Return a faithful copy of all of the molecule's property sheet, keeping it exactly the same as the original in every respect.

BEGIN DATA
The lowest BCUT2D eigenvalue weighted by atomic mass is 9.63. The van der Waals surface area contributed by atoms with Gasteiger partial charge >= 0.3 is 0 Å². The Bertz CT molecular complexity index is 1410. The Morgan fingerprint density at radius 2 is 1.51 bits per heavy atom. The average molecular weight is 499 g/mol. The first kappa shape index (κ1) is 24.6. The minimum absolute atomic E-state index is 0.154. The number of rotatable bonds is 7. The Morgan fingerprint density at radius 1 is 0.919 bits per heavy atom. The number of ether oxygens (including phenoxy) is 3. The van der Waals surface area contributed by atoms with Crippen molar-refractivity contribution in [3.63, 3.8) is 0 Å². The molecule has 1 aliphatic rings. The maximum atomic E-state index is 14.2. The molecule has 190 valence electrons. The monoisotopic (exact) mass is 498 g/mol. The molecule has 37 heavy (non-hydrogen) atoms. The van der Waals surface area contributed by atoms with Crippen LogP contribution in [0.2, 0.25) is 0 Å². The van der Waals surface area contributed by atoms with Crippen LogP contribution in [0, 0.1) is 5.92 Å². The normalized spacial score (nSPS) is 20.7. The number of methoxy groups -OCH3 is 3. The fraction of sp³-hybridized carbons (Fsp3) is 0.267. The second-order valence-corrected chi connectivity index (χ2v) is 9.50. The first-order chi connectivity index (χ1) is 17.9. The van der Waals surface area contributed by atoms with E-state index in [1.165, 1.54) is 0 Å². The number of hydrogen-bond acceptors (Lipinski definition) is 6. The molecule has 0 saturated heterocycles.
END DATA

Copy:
The lowest BCUT2D eigenvalue weighted by atomic mass is 9.63. The van der Waals surface area contributed by atoms with Gasteiger partial charge >= 0.3 is 0 Å². The Bertz CT molecular complexity index is 1410. The Morgan fingerprint density at radius 2 is 1.51 bits per heavy atom. The average molecular weight is 499 g/mol. The first kappa shape index (κ1) is 24.6. The minimum absolute atomic E-state index is 0.154. The number of rotatable bonds is 7. The Morgan fingerprint density at radius 1 is 0.919 bits per heavy atom. The number of ether oxygens (including phenoxy) is 3. The van der Waals surface area contributed by atoms with Crippen molar-refractivity contribution in [3.63, 3.8) is 0 Å². The molecule has 1 aliphatic rings. The maximum atomic E-state index is 14.2. The molecule has 190 valence electrons. The monoisotopic (exact) mass is 498 g/mol. The molecule has 37 heavy (non-hydrogen) atoms. The van der Waals surface area contributed by atoms with Crippen LogP contribution in [0.2, 0.25) is 0 Å². The van der Waals surface area contributed by atoms with Crippen LogP contribution in [0, 0.1) is 5.92 Å². The normalized spacial score (nSPS) is 20.7. The number of methoxy groups -OCH3 is 3. The fraction of sp³-hybridized carbons (Fsp3) is 0.267. The second-order valence-corrected chi connectivity index (χ2v) is 9.50. The first-order chi connectivity index (χ1) is 17.9. The van der Waals surface area contributed by atoms with E-state index in [1.165, 1.54) is 0 Å². The number of hydrogen-bond acceptors (Lipinski definition) is 6. The molecule has 0 saturated heterocycles.